It's been four years since pianist Keith Jarrett, an ECM recording artist since the early '70s, last released a solo piano recording, 2011's Rio
. While Rio
's more consistently buoyant, optimistic nature reflected similar changes in Jarrett's life, it was not a recording that, for example, ranked as highly as Concerts: Bregenz / Munich
, issued, in 2013, in its entirety for the first time on CD since its original 1982 vinyl release.
Jarrett's well-documented encounter with Chronic Fatigue Syndrome in the mid-to-late '90s put a halt to the pianist's legendary ability to deliver uninterrupted performances of Herculean strength and length, documented on albums like his still-popular Köln Concert
from 1975. Still, the pianist's return to solo piano performance shifted successfully to sets consisting of shorter pieces rather than one long, uninterrupted drawing of form from the ether. Despite some fans pining for the days of releases like the massive Sun Bear Concerts
(1978) box, which documented five performances in Japan from 1976, some of his post-CFS recordings absolutely stand alongside his '70s solo work, an example being 2009's marvelous TestamentParis / London
And so, with Jarrett turning 70 this year, he is releasing two albums. One is a New Series classical recording of piano concertos by Béla Bartók and Samuel Barber (along with a short encore from an undated Tokyo solo show). The other, more auspiciously, a solo piano set that, in the decades since the pianist stopped recording most solo and group recordings in the studio, is unlike any other in his discography. The aptly titled Creation
culls nine improvised pieces from six different performances in four cities and five halls. What's most remarkable about this recording is that it feels
like a pre-CFS solo performance. Absolutely uninterrupted it is not. There are occasional brief moments of silence between the pieces, simply titled "Part I" through "Part IX," though each piece also indicates where and when it was recorded. What Jarrett has done, however, is to find improvisations that feel as if they were coming from a similar mindset and musical headspace. The pianist then sequenced them to give the impression of a single, contiguous, 73-minute performance.
And it is
Jarrett who is responsible for the sequencing. Unlike most ECM recordings, which are sequenced by label head/primary producer Manfred Eicher
was, indeed, sequenced by the pianist, who assumes the title of Producer this time around, with Eicher listed solely as Executive Producer. This concept of drawing on multiple performances to create a new whole is a fresh venture for Jarrett, and one that has raised some questionsdoubts, even. But for those looking forward to this recording, it's not likely they'll be disappointed. For those who have, curiously, written it off on principle before even hearing it? They may well find themselves more than pleasantly surprised.
Jarrett's solo performances in recent years have, despite always starting with a blank slate, become a tad predictable. There's always a handful of jagged improvisations more akin to a contemporary classical music than anything resembling the jazz tradition. A sampling of something either hints at or more strongly reflects Jarrett's love of gospel and Americana. And invariably, there are pieces that, coming from the blues, feel more overtly jazz-like. Mixed up within these various improvisations there's always a combination of sparse playing that makes silence a most important musical partner, along with exhilarating bursts of virtuosity, two qualities (and the knowledge of precisely when to use them) responsible for positioning Jarrett as one of the most important pianists of the last half of the 20th century and the first decades of the 21st.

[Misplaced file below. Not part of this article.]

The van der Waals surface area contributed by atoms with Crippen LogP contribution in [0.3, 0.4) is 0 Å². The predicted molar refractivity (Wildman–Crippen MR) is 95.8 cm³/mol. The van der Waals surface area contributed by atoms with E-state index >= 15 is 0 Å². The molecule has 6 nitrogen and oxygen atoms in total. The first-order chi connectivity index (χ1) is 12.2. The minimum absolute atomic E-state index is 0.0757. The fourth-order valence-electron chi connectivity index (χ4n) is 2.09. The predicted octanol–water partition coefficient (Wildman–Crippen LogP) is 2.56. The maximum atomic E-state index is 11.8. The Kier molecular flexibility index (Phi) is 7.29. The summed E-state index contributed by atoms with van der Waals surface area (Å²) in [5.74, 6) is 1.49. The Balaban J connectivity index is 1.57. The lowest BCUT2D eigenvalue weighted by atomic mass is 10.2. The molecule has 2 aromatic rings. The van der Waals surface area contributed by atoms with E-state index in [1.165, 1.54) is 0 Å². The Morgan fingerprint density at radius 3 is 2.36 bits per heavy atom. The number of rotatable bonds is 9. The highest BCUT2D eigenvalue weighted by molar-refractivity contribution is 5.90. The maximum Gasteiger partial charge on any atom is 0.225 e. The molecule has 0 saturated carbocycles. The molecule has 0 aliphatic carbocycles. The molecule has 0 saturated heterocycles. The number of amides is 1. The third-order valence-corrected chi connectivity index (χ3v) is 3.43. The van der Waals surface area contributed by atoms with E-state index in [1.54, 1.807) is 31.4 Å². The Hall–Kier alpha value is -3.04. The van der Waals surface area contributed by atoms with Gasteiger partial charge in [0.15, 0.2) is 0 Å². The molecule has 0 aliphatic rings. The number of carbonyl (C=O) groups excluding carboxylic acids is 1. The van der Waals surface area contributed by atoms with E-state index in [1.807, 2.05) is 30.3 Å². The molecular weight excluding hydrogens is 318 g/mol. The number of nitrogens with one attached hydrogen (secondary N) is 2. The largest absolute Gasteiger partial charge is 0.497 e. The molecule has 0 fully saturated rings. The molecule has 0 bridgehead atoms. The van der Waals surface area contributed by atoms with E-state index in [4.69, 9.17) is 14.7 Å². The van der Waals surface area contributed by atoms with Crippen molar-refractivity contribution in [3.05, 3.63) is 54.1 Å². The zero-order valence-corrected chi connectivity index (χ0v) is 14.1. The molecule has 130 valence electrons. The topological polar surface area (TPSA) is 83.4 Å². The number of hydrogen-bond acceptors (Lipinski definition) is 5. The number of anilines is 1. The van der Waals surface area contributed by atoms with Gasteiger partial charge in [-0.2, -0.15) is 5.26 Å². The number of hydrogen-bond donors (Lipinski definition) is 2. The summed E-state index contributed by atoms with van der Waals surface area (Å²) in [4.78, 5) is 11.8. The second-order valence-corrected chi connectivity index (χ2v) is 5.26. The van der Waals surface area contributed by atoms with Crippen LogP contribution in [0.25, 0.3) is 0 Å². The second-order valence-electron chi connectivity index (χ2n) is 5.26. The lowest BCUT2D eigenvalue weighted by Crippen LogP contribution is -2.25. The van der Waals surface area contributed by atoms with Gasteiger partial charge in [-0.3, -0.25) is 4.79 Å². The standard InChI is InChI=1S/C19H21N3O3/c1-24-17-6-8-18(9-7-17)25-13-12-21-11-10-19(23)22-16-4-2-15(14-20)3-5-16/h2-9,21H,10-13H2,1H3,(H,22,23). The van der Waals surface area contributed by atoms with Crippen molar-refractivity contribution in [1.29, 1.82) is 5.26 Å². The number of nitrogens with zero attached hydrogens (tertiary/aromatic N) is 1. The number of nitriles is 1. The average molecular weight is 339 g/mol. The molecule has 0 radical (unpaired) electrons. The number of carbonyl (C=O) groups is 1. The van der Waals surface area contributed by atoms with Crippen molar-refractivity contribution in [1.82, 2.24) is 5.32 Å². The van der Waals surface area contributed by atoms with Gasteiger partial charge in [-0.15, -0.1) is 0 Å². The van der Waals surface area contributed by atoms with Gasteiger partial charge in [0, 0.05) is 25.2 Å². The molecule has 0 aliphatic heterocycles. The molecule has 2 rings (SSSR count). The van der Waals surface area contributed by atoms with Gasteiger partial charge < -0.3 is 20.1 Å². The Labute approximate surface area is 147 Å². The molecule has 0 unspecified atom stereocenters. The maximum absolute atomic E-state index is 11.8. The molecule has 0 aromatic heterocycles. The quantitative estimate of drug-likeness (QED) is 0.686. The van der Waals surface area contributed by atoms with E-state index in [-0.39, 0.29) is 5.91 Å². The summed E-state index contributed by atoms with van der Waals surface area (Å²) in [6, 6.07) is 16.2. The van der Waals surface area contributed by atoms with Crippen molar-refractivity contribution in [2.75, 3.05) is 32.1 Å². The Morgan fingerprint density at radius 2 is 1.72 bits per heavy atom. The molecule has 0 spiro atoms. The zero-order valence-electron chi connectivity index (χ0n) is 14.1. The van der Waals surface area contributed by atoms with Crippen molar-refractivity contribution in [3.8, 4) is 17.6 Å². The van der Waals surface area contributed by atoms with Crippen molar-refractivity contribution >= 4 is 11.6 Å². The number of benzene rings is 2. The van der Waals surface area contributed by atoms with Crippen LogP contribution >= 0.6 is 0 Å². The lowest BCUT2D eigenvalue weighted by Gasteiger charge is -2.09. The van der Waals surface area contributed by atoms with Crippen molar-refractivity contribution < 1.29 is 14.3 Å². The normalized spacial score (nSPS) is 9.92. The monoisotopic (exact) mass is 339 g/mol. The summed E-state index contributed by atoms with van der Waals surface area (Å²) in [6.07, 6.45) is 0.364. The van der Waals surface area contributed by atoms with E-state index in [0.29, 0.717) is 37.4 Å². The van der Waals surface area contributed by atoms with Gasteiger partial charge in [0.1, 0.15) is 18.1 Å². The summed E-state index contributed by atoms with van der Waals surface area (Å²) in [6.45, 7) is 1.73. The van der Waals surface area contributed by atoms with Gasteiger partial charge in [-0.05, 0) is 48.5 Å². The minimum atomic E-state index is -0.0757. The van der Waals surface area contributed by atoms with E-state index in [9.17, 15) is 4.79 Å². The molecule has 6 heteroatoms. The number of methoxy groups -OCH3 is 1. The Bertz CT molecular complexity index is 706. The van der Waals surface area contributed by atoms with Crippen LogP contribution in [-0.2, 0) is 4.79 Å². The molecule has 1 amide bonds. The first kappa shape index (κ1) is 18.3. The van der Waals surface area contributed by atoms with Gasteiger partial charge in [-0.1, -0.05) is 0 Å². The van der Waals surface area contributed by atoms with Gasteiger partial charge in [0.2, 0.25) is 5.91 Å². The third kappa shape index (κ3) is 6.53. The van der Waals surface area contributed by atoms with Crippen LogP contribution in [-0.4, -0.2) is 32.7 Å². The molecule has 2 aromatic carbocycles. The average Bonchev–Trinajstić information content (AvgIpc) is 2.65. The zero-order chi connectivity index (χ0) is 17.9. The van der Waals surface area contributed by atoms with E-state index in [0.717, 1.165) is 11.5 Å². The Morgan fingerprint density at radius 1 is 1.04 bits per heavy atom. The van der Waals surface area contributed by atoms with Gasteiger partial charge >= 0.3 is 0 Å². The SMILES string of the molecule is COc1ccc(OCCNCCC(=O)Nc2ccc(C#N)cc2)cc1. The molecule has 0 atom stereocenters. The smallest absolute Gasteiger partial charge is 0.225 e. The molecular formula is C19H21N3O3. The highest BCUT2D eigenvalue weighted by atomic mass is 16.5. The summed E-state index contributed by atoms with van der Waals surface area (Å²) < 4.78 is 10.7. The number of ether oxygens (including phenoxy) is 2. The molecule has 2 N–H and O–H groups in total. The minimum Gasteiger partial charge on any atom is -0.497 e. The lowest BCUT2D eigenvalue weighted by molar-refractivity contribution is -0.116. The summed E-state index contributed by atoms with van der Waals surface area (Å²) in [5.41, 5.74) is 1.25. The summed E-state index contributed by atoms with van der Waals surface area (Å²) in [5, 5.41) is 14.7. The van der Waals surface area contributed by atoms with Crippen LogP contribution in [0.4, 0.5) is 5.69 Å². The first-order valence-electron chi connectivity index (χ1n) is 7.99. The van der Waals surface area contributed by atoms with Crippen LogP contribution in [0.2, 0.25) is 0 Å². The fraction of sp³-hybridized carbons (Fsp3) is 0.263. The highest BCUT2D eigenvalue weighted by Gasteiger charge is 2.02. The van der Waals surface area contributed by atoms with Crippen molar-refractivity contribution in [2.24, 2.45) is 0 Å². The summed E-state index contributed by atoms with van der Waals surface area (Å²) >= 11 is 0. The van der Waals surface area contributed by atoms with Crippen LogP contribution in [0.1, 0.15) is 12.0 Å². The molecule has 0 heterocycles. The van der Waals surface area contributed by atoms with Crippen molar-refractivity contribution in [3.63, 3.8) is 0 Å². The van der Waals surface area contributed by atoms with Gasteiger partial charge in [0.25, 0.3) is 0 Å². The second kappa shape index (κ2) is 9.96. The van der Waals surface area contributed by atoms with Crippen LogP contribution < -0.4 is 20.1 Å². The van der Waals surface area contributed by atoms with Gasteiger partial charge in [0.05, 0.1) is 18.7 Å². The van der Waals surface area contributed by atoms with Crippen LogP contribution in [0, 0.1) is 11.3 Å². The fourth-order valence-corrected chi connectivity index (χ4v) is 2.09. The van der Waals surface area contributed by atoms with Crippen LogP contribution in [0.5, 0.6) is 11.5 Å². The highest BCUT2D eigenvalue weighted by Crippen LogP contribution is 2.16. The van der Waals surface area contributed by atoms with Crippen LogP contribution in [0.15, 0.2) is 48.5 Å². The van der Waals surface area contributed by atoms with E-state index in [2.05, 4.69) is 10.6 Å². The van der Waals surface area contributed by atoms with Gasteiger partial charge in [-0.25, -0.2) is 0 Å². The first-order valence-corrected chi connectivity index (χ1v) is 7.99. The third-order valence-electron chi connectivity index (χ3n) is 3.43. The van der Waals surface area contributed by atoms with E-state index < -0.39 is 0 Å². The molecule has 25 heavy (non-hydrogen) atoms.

, however, Jarrett eschews all such predictable constructs with a program that's largely dark and brooding, heavily based on chordal constructs and sparse melodies, and the absolute antithesis of overt virtuosity...even though only a pianist with the kind of exceptional mastery of his instrument as Jarrett could create a suite such as this. It's a suite that, impeccably mastered, possesses dynamics ranging from the softest pianissimo to the most dramatic fortissimo. There are brief periods where Jarrett lets his virtuosity shines through, such as the beginning of "Part V," but only for the shortest of passages, as the pianist settles into some of the album's most poignant, lyrical moments.
It's moments such as thesemoments of unerring beauty, where Jarrett proves capable still of drawing song form out of nowherethat ought to make even the most jaded Jarrett fan realize that, with Creation
, his best years are far from behind him, recorded, as these five performances were, within the past 12 months. He may no longer be capable of creating the kind of long-form performances that he used to in real time, but with the seamless narrative of Creation
, perhaps there is
value in the artifice of the studio, where an artist can examine hour upon hour of live performance and choose pieces that go together, hand-in-glove, to create their own bold, brooding, beautiful and absolutely harmonious whole.
Part I (Toronto, Roy Thomson Hall, June 25, 2014); Part II (Tokyo, Kioi Hall, May 9, 2014); Part III (Paris, Salle Pleyel, July 4, 2014); Part IV (Rome, Auditorium Parco della Musica, July 11, 2014); Part V (Tokyo, Kioi Hall, May 9, 2014); Part VI (Tokyo, Orchard Hall, May 6, 2014); Part VII (Rome, Auditorium Parco della Musica, July 11, 2014); Part VIII (Rome, Auditorium Parco della Musica, July 11, 2014); Part IX (Tokyo, Orchard Hall, April 30, 2014).
Keith Jarrett: piano.